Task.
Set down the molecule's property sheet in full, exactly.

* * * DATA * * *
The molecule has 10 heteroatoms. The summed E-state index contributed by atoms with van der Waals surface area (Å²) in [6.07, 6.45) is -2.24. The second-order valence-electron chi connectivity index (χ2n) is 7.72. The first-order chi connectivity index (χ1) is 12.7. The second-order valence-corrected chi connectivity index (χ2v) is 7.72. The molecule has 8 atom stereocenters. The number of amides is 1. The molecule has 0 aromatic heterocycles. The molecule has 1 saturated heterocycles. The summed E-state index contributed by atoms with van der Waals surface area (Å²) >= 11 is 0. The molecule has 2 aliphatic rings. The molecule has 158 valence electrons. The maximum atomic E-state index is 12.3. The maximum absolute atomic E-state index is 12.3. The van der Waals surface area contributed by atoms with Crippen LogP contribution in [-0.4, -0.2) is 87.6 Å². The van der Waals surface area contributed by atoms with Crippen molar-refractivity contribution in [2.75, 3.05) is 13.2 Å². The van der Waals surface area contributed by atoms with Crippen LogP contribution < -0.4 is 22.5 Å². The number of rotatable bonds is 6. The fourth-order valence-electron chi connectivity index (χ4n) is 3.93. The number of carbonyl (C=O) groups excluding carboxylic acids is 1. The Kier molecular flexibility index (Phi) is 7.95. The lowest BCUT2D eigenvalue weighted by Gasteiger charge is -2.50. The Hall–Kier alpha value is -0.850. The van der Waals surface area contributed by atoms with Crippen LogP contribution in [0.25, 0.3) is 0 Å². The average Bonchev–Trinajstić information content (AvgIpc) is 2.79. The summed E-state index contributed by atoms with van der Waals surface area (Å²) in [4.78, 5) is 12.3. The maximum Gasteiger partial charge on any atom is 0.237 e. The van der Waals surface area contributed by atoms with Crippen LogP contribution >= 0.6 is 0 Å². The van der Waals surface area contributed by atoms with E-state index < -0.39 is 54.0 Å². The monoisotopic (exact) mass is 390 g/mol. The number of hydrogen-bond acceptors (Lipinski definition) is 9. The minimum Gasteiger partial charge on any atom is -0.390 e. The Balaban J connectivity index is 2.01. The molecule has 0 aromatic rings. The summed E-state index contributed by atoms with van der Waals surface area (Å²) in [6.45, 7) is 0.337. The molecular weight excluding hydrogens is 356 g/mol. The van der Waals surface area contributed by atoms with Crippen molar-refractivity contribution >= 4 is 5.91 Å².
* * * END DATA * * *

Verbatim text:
The molecule has 10 heteroatoms. The summed E-state index contributed by atoms with van der Waals surface area (Å²) in [6.07, 6.45) is -2.24. The second-order valence-electron chi connectivity index (χ2n) is 7.72. The first-order chi connectivity index (χ1) is 12.7. The second-order valence-corrected chi connectivity index (χ2v) is 7.72. The molecule has 8 atom stereocenters. The number of amides is 1. The molecule has 0 aromatic heterocycles. The molecule has 1 saturated heterocycles. The summed E-state index contributed by atoms with van der Waals surface area (Å²) >= 11 is 0. The molecule has 2 aliphatic rings. The molecule has 158 valence electrons. The maximum atomic E-state index is 12.3. The maximum absolute atomic E-state index is 12.3. The van der Waals surface area contributed by atoms with Crippen LogP contribution in [-0.4, -0.2) is 87.6 Å². The van der Waals surface area contributed by atoms with Crippen molar-refractivity contribution in [2.75, 3.05) is 13.2 Å². The van der Waals surface area contributed by atoms with Crippen LogP contribution < -0.4 is 22.5 Å². The number of rotatable bonds is 6. The fourth-order valence-electron chi connectivity index (χ4n) is 3.93. The number of carbonyl (C=O) groups excluding carboxylic acids is 1. The Kier molecular flexibility index (Phi) is 7.95. The lowest BCUT2D eigenvalue weighted by Gasteiger charge is -2.50. The Hall–Kier alpha value is -0.850. The van der Waals surface area contributed by atoms with Crippen LogP contribution in [0.25, 0.3) is 0 Å². The average Bonchev–Trinajstić information content (AvgIpc) is 2.79. The summed E-state index contributed by atoms with van der Waals surface area (Å²) in [4.78, 5) is 12.3. The maximum Gasteiger partial charge on any atom is 0.237 e. The van der Waals surface area contributed by atoms with Crippen LogP contribution >= 0.6 is 0 Å². The van der Waals surface area contributed by atoms with E-state index < -0.39 is 54.0 Å². The monoisotopic (exact) mass is 390 g/mol. The number of hydrogen-bond acceptors (Lipinski definition) is 9. The minimum Gasteiger partial charge on any atom is -0.390 e. The Balaban J connectivity index is 2.01. The molecule has 0 aromatic rings. The summed E-state index contributed by atoms with van der Waals surface area (Å²) in [6.45, 7) is 0.337. The molecular weight excluding hydrogens is 356 g/mol. The van der Waals surface area contributed by atoms with Crippen molar-refractivity contribution >= 4 is 5.91 Å².